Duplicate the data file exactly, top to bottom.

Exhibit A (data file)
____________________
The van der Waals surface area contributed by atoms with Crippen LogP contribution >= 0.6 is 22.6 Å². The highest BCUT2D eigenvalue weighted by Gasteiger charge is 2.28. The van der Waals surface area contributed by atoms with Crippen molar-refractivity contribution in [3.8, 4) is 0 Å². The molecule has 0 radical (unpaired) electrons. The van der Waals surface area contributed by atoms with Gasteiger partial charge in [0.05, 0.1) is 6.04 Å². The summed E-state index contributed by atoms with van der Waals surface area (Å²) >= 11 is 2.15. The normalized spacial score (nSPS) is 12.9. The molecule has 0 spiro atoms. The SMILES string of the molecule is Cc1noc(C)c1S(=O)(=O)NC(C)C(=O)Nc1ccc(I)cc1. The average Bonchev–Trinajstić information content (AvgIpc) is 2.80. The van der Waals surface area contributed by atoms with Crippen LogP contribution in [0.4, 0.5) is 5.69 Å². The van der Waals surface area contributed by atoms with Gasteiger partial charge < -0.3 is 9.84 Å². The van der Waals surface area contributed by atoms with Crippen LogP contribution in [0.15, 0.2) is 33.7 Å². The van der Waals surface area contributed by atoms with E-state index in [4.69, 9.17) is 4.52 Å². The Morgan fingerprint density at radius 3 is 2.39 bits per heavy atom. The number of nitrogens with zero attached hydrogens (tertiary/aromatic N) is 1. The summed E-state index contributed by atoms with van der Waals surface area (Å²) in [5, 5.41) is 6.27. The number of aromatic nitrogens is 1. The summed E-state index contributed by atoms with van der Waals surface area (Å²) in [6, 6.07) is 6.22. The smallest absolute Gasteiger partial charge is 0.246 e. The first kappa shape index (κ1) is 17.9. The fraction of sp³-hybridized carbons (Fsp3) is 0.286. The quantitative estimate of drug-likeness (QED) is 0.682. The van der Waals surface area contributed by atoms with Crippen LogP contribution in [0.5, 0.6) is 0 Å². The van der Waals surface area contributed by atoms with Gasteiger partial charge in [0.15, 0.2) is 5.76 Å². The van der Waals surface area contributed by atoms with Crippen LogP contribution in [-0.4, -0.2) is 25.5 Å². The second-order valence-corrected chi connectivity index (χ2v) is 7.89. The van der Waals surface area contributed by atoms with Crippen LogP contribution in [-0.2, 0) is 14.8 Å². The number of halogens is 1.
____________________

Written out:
The van der Waals surface area contributed by atoms with Crippen LogP contribution >= 0.6 is 22.6 Å². The highest BCUT2D eigenvalue weighted by Gasteiger charge is 2.28. The van der Waals surface area contributed by atoms with Crippen molar-refractivity contribution in [3.8, 4) is 0 Å². The molecule has 0 radical (unpaired) electrons. The van der Waals surface area contributed by atoms with Gasteiger partial charge in [0.05, 0.1) is 6.04 Å². The summed E-state index contributed by atoms with van der Waals surface area (Å²) >= 11 is 2.15. The normalized spacial score (nSPS) is 12.9. The molecule has 0 spiro atoms. The SMILES string of the molecule is Cc1noc(C)c1S(=O)(=O)NC(C)C(=O)Nc1ccc(I)cc1. The average Bonchev–Trinajstić information content (AvgIpc) is 2.80. The van der Waals surface area contributed by atoms with Crippen LogP contribution in [0.4, 0.5) is 5.69 Å². The van der Waals surface area contributed by atoms with Gasteiger partial charge < -0.3 is 9.84 Å². The van der Waals surface area contributed by atoms with Crippen LogP contribution in [0.15, 0.2) is 33.7 Å². The van der Waals surface area contributed by atoms with E-state index in [4.69, 9.17) is 4.52 Å². The Morgan fingerprint density at radius 3 is 2.39 bits per heavy atom. The number of nitrogens with zero attached hydrogens (tertiary/aromatic N) is 1. The summed E-state index contributed by atoms with van der Waals surface area (Å²) in [5, 5.41) is 6.27. The number of aromatic nitrogens is 1. The summed E-state index contributed by atoms with van der Waals surface area (Å²) in [6, 6.07) is 6.22. The smallest absolute Gasteiger partial charge is 0.246 e. The first kappa shape index (κ1) is 17.9. The fraction of sp³-hybridized carbons (Fsp3) is 0.286. The quantitative estimate of drug-likeness (QED) is 0.682. The van der Waals surface area contributed by atoms with Crippen LogP contribution in [0.5, 0.6) is 0 Å². The van der Waals surface area contributed by atoms with Gasteiger partial charge in [0.15, 0.2) is 5.76 Å². The van der Waals surface area contributed by atoms with Crippen LogP contribution in [-0.4, -0.2) is 25.5 Å². The second-order valence-corrected chi connectivity index (χ2v) is 7.89. The van der Waals surface area contributed by atoms with Crippen LogP contribution in [-0.2, 0) is 14.8 Å². The number of halogens is 1.